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Song and Dance
What would you do if, in the distance, you saw two passenger trains heading towards each other at a high speed on the same track? My first reaction, same as yours, would be to try to stop them. I could shout out a warning, but it wouldn’t do any good. Bad luck would at that moment be beyond my control. So what’s left is a choice—do I close my eyes and turn away? No. I’d watch. I would watch as fate did what it had to do. How often in the course of a life would I or any of us get to watch a train wreck? I’d bet you’d do the same. Most behavior I think of as my own, and you probably feel the same, but you’d be surprised how many people out there don’t. All of us—we’re not that different.
Most people also choose to stay put, and I think highly of them. Me? I’ve been coming and going from one place or another all of my life. That’s probably no way to live.
As many times as I’ve run to someone or someplace, or from people and places, I’ve tried to make decisions based on good judgment; other times, I’ve made some questionable choices. There have been plenty of times I’ve had no choice.
I share an office with five guys. We teach basic English language skills on an army base in the Kingdom—Saudi Arabia. From 8 till 9, three of the guys are in class. Bob and I start teaching at 9, so for the first hour of the day, we sit in desks opposite each other and prepare for our classes.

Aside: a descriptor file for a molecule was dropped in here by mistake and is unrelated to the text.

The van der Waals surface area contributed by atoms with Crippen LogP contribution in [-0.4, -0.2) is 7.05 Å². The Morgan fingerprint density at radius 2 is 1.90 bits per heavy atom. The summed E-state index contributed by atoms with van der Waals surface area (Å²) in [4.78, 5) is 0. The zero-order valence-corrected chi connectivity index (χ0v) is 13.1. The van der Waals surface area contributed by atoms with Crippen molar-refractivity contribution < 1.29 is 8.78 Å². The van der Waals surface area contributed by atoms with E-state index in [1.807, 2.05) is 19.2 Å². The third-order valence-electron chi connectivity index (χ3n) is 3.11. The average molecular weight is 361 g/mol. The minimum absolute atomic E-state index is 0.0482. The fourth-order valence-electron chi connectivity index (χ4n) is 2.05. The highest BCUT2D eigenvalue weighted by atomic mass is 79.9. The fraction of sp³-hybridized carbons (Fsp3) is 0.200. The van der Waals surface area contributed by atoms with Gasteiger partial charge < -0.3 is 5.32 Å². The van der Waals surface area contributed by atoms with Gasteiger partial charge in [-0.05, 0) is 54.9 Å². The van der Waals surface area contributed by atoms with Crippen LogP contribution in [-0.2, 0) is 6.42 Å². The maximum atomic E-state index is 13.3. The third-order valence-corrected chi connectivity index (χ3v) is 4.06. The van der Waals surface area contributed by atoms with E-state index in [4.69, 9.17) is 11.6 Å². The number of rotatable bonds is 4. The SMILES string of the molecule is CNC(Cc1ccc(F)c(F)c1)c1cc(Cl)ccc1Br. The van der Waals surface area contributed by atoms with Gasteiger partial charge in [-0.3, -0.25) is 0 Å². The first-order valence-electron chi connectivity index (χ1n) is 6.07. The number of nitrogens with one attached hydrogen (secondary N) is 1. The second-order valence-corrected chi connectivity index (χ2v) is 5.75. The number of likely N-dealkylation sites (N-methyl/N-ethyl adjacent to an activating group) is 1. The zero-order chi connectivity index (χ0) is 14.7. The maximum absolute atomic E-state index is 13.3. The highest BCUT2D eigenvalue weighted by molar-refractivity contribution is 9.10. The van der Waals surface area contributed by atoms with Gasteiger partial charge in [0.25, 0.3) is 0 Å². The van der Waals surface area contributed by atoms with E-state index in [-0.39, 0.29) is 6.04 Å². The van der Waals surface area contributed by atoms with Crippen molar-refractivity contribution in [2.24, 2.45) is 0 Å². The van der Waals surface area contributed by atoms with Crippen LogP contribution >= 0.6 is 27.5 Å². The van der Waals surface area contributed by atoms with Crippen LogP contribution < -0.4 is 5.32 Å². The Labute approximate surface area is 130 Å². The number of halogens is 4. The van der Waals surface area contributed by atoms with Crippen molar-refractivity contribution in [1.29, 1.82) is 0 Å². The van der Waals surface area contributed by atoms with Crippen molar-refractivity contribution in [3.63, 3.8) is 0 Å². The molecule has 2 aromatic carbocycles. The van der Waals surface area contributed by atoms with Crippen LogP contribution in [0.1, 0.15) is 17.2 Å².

Bob is a good dancer. He gives free ballroom dance lessons in the compound gym every Wednesday night at 7. Nurses from the adjacent compound come by. It’s the highlight of my week.
This morning, Bob breaks the silence, takes his eyes off his computer screen, looks at me, takes a deep breath and blurts out, "Have you ever had a song suddenly come into your head that you just couldn't get off your mind?"
“All the time,” I tell him. I stop what I’m doing and I asked him which song.
He says, "The Laotian national anthem."
“Can't say that I know it,” I tell him.
He tells me a story about the time he was in Laos, in the 70s. He had lived very near the Laotian army barracks as the civil war was nearing its end. Every night as the flag came down, the national anthem played on loudspeakers, mortar rounds exploding just a few neighborhoods away. The Pathet Lao were about to take control of the government. Recalling the song, he begins to remember all of those Laotian ladies trying to get the hell out of Laos by any means possible before the Pathet Lao took over. Nobody knew if they were going to be bad boys, like the Khmer Rouge. Bob had had dozens of marriage proposals in those final weeks. I ask him if he'd considered taking any of them up on their offer. He shakes his head firmly and says, "No.”
I ask, "Why not?"
He says he wasn't interested in marrying at the time.
I ask him why he hadn't considered holding auditions.
Again, he shakes his head, "No. No."
I tell him, "You, sir, have ethics!"
I would have held auditions.